Fathom this: Within 3 hours of the blasts, long queues of blood donating volunteers were seen outside various hospital, where most of the injured were admitted. By 12 midnight, the hospital had to issue a notification that blood banks were full and they didn't require any more blood. The next day, attendance at schools and office was close to 100%, trains & buses were packed to the brim, the crowds were back.The city has simply dusted itself off and moved one - perhaps with greater vigour.

We are Mumbaikers and we live like brothers in times like this. So, do not dare to threaten us with your crackers. The spirit of Mumbai is very strong and can not be harmed.
Please forward this to others. U never know, by chance it may come to hands of a terrorist in Afghanistan, Pakistan or Iraq and he can then read this message which is specially meant for him!!!

With Love,From the people of Mumbai (Bombay)

(Impressed? Tell what you have to say about THE Mumbai. Leave your comment below. If you are in Mumbai and need/want to help visit

Wednesday, July 05, 2006

Why we don't need an IIFA?

I don't remember the exact words in that article, but what it meant was that rather than going to foreign industry leaders and governments to invite them for exploring investment opportunities in their state, it would be better if our chief ministers, ministers and beaurocrats set their own house in order. With broken down (or non-existent) roads, illusive power supply and administration and law and order situation in disarray in most of the states, there is virtually no infratstructure that would attract any kind of investment from businesses within the country, forget the foreigners burning their fingers!I agreed completely with the views expressed in the article. The rule is very simple and very logical. Before hard selling the brand you have to build it. That's precisely what Chandrababu Naidu did to Andhra Pradesh.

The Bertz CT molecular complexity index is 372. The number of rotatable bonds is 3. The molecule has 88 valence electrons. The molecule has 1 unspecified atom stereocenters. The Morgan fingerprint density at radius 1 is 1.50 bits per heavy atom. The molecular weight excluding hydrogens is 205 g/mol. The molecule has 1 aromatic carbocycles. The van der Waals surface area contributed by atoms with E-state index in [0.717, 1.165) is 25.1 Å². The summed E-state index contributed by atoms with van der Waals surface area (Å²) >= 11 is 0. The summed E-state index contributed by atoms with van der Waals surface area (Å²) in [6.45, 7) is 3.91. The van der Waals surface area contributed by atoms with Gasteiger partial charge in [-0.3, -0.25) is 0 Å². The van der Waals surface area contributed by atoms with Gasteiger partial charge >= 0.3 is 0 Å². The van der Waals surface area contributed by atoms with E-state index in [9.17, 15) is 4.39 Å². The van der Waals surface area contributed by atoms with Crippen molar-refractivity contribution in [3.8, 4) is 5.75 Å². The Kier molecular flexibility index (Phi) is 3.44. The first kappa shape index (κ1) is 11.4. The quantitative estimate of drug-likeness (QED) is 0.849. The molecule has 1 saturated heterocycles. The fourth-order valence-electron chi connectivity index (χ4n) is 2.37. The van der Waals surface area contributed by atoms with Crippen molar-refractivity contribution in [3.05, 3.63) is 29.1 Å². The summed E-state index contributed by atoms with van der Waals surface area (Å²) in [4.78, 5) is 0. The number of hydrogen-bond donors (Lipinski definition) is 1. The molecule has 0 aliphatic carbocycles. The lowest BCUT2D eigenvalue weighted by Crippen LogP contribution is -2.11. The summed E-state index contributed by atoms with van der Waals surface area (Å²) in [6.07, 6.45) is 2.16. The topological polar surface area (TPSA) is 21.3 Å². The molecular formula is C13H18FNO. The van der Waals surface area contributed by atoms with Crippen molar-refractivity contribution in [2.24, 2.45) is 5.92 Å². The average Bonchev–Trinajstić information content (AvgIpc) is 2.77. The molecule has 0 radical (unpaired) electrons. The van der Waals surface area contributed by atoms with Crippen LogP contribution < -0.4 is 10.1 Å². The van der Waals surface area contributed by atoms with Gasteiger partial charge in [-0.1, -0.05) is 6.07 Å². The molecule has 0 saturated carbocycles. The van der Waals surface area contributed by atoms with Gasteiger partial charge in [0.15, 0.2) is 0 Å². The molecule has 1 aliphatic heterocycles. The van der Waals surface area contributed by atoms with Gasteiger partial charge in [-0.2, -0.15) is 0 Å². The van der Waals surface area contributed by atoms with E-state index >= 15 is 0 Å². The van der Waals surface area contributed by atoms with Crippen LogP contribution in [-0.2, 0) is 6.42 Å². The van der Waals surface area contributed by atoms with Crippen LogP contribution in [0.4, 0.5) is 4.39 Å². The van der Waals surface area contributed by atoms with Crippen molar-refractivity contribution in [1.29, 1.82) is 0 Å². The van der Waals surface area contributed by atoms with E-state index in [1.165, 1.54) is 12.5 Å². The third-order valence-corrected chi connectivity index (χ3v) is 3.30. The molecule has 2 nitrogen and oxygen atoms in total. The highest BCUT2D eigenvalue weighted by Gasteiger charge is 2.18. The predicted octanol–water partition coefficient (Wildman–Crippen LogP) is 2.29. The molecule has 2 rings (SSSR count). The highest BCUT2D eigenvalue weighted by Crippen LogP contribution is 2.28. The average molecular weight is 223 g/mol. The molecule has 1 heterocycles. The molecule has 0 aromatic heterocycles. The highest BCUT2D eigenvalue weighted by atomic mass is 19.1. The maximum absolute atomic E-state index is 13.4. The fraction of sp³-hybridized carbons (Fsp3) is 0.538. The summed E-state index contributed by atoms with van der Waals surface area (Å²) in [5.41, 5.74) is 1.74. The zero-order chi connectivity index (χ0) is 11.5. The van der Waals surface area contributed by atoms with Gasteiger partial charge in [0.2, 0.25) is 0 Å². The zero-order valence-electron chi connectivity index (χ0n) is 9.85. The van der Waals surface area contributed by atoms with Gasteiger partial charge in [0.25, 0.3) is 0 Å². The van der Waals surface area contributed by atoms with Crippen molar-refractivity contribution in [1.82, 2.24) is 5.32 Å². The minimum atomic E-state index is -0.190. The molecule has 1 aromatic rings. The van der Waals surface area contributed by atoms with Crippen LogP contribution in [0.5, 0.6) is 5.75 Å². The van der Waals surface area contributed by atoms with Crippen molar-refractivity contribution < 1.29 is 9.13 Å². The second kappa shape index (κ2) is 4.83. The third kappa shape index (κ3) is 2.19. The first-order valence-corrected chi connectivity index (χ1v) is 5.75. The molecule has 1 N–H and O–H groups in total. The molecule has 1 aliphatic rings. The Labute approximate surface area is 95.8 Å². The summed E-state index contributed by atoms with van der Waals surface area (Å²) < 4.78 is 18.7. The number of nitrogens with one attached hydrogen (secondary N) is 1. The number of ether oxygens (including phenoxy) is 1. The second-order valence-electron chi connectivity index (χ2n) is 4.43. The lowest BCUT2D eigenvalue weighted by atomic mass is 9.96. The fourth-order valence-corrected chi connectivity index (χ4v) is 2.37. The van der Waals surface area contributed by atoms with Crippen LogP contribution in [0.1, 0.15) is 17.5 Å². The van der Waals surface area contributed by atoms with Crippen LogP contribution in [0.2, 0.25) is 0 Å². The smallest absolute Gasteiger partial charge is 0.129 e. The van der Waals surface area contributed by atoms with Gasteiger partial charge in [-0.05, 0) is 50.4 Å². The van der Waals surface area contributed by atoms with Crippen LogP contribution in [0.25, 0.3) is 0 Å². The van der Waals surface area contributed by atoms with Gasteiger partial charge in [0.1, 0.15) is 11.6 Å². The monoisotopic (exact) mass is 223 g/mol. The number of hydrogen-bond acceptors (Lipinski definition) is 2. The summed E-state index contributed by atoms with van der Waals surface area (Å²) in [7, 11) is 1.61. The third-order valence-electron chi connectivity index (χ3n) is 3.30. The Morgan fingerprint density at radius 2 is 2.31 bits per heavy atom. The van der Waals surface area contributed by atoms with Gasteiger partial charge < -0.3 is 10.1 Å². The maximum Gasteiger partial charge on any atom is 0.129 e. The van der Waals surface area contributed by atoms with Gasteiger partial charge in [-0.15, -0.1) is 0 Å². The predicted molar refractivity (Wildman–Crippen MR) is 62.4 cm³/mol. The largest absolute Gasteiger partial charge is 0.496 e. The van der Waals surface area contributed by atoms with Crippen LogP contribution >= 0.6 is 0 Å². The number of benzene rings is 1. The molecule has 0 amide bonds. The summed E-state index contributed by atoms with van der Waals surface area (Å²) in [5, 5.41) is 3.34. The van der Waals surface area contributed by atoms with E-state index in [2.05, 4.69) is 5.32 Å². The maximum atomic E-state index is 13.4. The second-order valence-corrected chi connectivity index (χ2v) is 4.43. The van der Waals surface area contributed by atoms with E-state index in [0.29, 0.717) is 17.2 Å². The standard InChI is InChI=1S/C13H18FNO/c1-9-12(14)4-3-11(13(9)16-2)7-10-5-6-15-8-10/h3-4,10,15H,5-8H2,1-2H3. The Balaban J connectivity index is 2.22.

Guess why I remembered this old story. I read a couple of new ones about (albeit grandeously titled) International India Film Academy (IIFA) Awards. IIFA Awards are held every year in a foreign country, usually in a high profile city. Starting in year 2000 in London, IIFA has been hosted by Sun City (South Africa), Genting Highlands Resorts (Malaysia), Johannesberg (South Africa), Singapore, Amsterdam (Netherlands) and latest version was held in Dubai. The official website claims to have given a boost to the host's tourism and 'promoted the business of Indian Cinema and provided it an impetus'. Well may be in terms of overseas distribution IIFA has done its bit but what else?

What is big deal in conducting another-of-the-zillion award functions that we Indians have to suffer? (I guess you have heard that Rakesh Roshan tried to get 'Kaho Na Pyaar Hai' a place in Guiness Book of World Records for highest number of awards it won! Thankfully Guiness Book brushed his claim away) There was a Filmfare (however controversial it was, it had some respect) and then came Screen-Videocon, Hero Honda-Stardust, Lux-Zee and others I don't even remember the names of. Each award is associated with a corporate and is telecast on a particular channel and you don't need to be Sherlock Holmes to understand that every award is just another 'event' for these TRP-hungry channels rather than celebrating Indian Cinema and honouring it's real talent. And very honestly presence of Amitabh Bachchan (he is the brand ambassador of IIFA) does very little to differentiate IIFA Awards from others (and if you care to visit and read about them, the award ceremony is the highest and only thing they seem to talk about).

Excuse me if you think I am being a cynic, IIFA does some good things like 'showcasing best of Indian Cinema', what I want to convey is that do these execises in foreign lands bring Indian Cinema the real prestige it deserves? Till a few years ago no one had heard about Chinese Cinema. It took only a 'Crouching Tiger Hidden Dragon' to change the global outlook towards them. I don't know if Chinese, Japanese or Koreans organize any annual award ceremonies in other countries to popularize their movies. Then why the world's largest film industry has to?

Now can you relate this scenario to one I mentioned in the beginning? Rather than going abroad singing and dancing (we have enough of that already, no?), should we not try to bring in a little more originality in our movies (favorite of every award jury, 'Black' has been 'inspired' from Krzysztof Kieslowski's 'Blue').

I agree that many of our film makers are doing good but frankly I believe that one of our movies winning an Oscar (or even a series of nominations) will do us more good than all the IIFA ceremonies put together! And may be Mahesh Bhatt is not interested in Oscar (with the kind of movies he is involved with now, he can't win it anyway!), I will be very happy and very proud that day.